No Carts, No Cashiers: Amazon Opens Brick-And-Mortar Convenience Store Amazon opened its new brick-and-mortar convenience store to the public on Monday in Seattle. There are no carts or cashiers, and it's BYOB situation, meaning customers have to provide their own bags.
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No Carts, No Cashiers: Amazon Opens Brick-And-Mortar Convenience Store

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No Carts, No Cashiers: Amazon Opens Brick-And-Mortar Convenience Store

No Carts, No Cashiers: Amazon Opens Brick-And-Mortar Convenience Store

No Carts, No Cashiers: Amazon Opens Brick-And-Mortar Convenience Store

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  • <iframe src="https://www.npr.org/player/embed/579787727/579787731" width="100%" height="290" frameborder="0" scrolling="no" title="NPR embedded audio player">
  • Transcript

Amazon opened its new brick-and-mortar convenience store to the public on Monday in Seattle. There are no carts or cashiers, and it's BYOB situation, meaning customers have to provide their own bags.

MARY LOUISE KELLY, HOST:

Amazon opened a brick-and-mortar convenience store in Seattle today, and it's a good guess you haven't seen one quite like this before. There are no cashiers, no checkout lines at the store called Amazon Go. We asked Simone Alicea of member station KNKX in Seattle to scope it out.

SIMONE ALICEA, BYLINE: I head out about 9:30 in the morning. I download the Amazon Go app while I walk, entering the information for my Amazon account.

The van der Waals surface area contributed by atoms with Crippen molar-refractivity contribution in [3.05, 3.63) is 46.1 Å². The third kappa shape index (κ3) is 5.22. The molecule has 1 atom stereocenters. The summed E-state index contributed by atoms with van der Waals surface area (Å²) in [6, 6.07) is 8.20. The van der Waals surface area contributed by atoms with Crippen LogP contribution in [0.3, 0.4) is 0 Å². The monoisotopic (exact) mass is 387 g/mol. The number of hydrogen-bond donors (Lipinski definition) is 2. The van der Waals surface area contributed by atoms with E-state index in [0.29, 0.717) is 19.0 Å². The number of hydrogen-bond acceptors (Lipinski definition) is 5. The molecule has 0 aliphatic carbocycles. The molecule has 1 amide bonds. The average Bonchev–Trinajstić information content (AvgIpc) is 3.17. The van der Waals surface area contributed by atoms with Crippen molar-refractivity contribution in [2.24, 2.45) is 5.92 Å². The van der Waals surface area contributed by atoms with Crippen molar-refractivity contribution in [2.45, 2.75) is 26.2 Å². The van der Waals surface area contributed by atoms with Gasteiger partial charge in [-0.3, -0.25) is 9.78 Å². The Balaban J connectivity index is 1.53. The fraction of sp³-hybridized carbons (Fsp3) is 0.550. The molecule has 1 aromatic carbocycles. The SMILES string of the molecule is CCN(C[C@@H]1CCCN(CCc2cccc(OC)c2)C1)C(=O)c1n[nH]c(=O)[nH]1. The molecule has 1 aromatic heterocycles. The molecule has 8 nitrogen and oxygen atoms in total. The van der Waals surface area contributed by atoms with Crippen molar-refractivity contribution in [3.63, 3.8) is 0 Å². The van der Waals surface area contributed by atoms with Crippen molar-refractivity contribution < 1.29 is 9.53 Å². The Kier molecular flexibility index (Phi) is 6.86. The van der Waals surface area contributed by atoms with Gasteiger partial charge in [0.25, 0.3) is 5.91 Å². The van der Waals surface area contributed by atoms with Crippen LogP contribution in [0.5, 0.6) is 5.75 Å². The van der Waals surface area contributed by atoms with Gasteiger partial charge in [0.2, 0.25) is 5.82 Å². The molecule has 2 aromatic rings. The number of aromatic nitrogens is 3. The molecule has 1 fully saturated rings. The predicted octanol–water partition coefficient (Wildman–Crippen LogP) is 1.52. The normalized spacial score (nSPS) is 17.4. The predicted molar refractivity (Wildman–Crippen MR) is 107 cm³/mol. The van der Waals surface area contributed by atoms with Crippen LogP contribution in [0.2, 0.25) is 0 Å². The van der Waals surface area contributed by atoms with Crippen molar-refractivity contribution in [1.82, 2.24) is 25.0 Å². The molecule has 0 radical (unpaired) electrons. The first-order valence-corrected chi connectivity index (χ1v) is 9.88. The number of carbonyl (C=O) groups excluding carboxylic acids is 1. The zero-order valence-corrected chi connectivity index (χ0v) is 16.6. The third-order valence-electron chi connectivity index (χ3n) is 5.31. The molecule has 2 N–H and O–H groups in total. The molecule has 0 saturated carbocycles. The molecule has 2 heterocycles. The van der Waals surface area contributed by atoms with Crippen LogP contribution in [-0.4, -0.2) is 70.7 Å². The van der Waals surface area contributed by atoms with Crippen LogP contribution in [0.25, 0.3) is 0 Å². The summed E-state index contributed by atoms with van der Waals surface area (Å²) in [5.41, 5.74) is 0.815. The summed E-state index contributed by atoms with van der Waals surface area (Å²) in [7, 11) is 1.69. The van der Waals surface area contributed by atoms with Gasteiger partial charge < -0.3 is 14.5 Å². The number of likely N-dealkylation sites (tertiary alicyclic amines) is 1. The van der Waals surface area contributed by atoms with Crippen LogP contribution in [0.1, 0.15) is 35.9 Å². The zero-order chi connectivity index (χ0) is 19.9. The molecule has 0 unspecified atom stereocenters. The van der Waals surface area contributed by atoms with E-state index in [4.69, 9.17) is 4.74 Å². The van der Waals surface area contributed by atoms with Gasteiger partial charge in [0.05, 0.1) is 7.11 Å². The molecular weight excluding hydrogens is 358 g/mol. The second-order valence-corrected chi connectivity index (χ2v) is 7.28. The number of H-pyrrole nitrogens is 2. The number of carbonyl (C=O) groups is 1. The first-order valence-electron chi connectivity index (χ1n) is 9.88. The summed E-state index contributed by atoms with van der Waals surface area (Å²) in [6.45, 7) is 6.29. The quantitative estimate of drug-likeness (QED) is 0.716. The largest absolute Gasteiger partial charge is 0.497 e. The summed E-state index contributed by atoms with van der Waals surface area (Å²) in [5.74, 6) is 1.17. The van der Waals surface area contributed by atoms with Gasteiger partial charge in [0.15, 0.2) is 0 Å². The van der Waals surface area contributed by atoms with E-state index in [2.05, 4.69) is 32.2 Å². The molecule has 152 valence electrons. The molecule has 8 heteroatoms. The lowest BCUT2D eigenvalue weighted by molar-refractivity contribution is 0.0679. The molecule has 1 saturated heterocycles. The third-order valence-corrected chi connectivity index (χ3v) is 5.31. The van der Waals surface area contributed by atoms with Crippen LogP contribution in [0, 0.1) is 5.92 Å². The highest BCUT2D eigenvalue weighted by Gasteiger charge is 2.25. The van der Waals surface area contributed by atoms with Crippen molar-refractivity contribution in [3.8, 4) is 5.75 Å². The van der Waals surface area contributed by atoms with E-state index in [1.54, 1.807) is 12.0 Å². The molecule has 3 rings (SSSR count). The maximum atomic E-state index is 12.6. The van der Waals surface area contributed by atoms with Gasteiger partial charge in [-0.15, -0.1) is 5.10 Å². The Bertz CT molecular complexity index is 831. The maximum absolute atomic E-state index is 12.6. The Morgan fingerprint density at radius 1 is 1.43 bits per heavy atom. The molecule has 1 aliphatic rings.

I'm going cross the street safely. Opening it up. OK. It says Amazon Go. Welcome to Just Walk Out Shopping.

I have to update my credit card information, and then I'm ready to go. I'm here looking for lunch, and it's almost like they read my mind. I find sandwiches from a local bakery directly in front of the entrance.

And there's a little station for brown bags, although they were giving out reusable bags at the door. I didn't grab one.

Then I head out.

All right. Since I have my lunch, I'm going to scan out. And I don't even have to scan. I just walk, I think. Yeah.

And that's it. My receipt comes on the app, and it tells me my trip was 2 minutes and 55 seconds. Many of my fellow shoppers are Amazon employees. They've been able to shop here for about a year while the company's been testing the store. You can tell someone has just been in if they have a telltale orange bag, like Annie Ng. She's from LA and is visiting Seattle on vacation. When she saw the news about Amazon Go, she thought it might be worth checking out before she left.

ANNIE NG: It was good. I mean, we expected a line of people to kind of go in there and check the place out. And luckily, we came in and there's no one. I guess it's what we expected.

ALICEA: She spent about five minutes in the store to buy a chocolate bar. For her, it was convenient, especially as a tourist who was already downtown anyway.

NG: I would definitely make it a stop, but I wouldn't make it a destination.

ALICEA: No word yet on Amazon Go popping up in other cities. For NPR News, I'm Simone Alicea in Seattle.

(SOUNDBITE OF HIM'S "ELEMENTALS")

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